News Around the State
Published 1:47 pm Thursday, July 5, 2018
Woman responds to backlash over giraffe killing
LOUISVILLE, Ky. (AP) — A Kentucky woman vilified on social media for killing a giraffe on a 2017 hunt in Africa said she has received thousands of angry messages and death threats.
A photo of Tess Talley posing with a large giraffe went viral this week after the Twitter account of a site called Africa Digest posted two photos and called her a “white American savage.”
Media report that Talley is from Johnson County in eastern Kentucky. She issued a statement this week saying the giraffe was not rare and she was participating in what she called “conservation through game management.”
She says in the statement “some of the most vile things have been directed at me and many other women hunters.”
Talley has been criticized on social media by celebrities such as Ricky Gervais and “Will and Grace” actress Debra Messing, who called her a “disgusting, vile, amoral, heartless, selfish murderer.”
The photos posted by Talley last year show her standing and smiling beside a dead giraffe along with the caption: “Prayers for my once in a lifetime dream hunt came true today!”
Trophy hunting is a legal practice in many African countries.
She claims in her statement that the giraffe was over 18 years old and had killed three other younger giraffes that were of breeding age.
“I get that hunting is not for everyone,” she said in the statement, but “if it was any other belief that was different, threats and insults would be deemed hideous, however for some reason it is ok to act this way because it’s hunting.”
Governor creates Economic Opportunity Commission
FRANKFORT, Ky. (AP) — A new commission created by Gov. Matt Bevin will look at creating economic opportunities for Kentuckians.
Bevin’s office says the Economic Opportunity Commission will consist of 12 voting members appointed by the governor. Lt. Gov. Jenean Hampton will serve in an ex officio capacity.
Hampton says she hopes the commission eliminates economic barriers.
The commission will conduct studies and compile data about barriers faced by Kentuckians due to race, sex, ethnicity or socio-economics status.
It will help link state agencies with businesses owned by members of economically disadvantaged groups on matters including construction contracts, personal service contracts and contracts for professional services.
The commission will be attached to the Cabinet for Economic Development. It combines the Governor’s Office of Minority Affairs and the Governor’s Minority Employment, Business Affairs and Economic Development Council.
Mayor reviewing panel’s statement on Confederate statue
LOUISVILLE, Ky. (AP) — The mayor of Kentucky’s largest city says a statue honoring a Confederate soldier isn’t a celebration of the secessionist cause.
Louisville Mayor Greg Fischer told the Courier Journal on Tuesday that the statue honoring John B. Castleman isn’t “a Confederate monument like … in some cities with Confederate generals on a horse with their guns facing north.”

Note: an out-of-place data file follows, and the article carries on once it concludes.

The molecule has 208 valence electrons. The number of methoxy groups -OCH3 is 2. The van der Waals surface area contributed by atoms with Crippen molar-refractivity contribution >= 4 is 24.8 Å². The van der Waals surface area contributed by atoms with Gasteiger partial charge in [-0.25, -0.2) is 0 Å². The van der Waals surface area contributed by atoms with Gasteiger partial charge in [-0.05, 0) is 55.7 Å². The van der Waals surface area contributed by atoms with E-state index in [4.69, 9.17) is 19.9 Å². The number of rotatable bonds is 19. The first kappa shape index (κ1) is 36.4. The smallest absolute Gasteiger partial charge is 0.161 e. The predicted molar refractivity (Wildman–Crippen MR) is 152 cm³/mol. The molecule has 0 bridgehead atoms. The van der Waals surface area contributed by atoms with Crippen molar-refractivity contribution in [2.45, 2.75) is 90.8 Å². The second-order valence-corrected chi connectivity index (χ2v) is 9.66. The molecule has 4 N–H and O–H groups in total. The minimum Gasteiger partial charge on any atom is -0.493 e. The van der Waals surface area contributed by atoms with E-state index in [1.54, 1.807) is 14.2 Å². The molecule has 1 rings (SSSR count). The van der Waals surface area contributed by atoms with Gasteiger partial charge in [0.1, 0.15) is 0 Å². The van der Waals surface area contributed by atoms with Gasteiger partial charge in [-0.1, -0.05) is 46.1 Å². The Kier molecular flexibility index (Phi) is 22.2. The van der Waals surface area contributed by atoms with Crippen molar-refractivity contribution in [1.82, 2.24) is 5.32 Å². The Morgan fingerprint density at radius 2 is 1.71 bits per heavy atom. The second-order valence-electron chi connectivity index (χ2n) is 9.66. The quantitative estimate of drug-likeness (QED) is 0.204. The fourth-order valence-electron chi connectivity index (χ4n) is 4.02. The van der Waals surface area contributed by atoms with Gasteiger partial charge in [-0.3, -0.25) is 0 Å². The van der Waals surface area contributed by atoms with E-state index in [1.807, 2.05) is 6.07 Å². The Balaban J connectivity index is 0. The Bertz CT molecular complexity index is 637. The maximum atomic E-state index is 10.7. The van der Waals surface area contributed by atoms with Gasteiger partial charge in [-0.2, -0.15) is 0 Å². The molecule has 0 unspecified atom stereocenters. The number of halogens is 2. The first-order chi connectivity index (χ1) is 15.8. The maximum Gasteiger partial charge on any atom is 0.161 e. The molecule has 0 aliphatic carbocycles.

An advisory committee created by Fischer has said Confederate memorials “have no place” in Louisville. The group urged the mayor to make a “timely decision” on what to do about the Castleman piece.
Fischer says he’ll review the group’s report but adds that he agrees with his panel’s assertion that Louisville isn’t a place for celebrating what the Confederacy represented.
During the Civil War, Castleman served for the Confederacy under John Hunt Morgan.
Billboard vandalized to say ‘#AbolishICE’
LOUISVILLE, Ky. (AP) — A Louisville billboard has been vandalized to say “#AbolishICE” as protests against President Donald Trump and his administration’s immigration policies continue in the Kentucky city.
News outlets report that the “#AbolishICE” message appeared Wednesday on a billboard along Interstate 65. The billboard is one of many in the past year to be vandalized with a political message and the tag “Resist 45,” which appears to be a reference to Trump, the 45th president.
The vandalism follows a Monday rally outside the Louisville ICE building. A small group of protesters remained at the building Wednesday, and told WAVE-TV they don’t plan on leaving anytime soon. The protesters are calling for President Trump to abolish ICE and adopt an open border policy.
Fish moved from lake where water level is down to repair dam
UNION, Ky. (AP) — Kentucky wildlife officials have removed about 300 fish from a lake where the water level is being lowered to repair a leaking dam.
The Kentucky Enquirer reports a team of fisheries biologists and technicians with the Department of Fish and Wildlife Resources spent a day this week recovering fish from the lake at Big Bone Lick State Historic Site in northern Kentucky.
The fish were relocated to another lake.
Officials discovered in May that the dam — which impounds a 9-acre lake — was leaking. The dam does not appear to be in imminent danger of failing. Officials are drawing down the water level to determine the source of the leak and assess damage.
The park closed an access road to the lake and a nearby picnic shelter. Otherwise, the historic site remains open.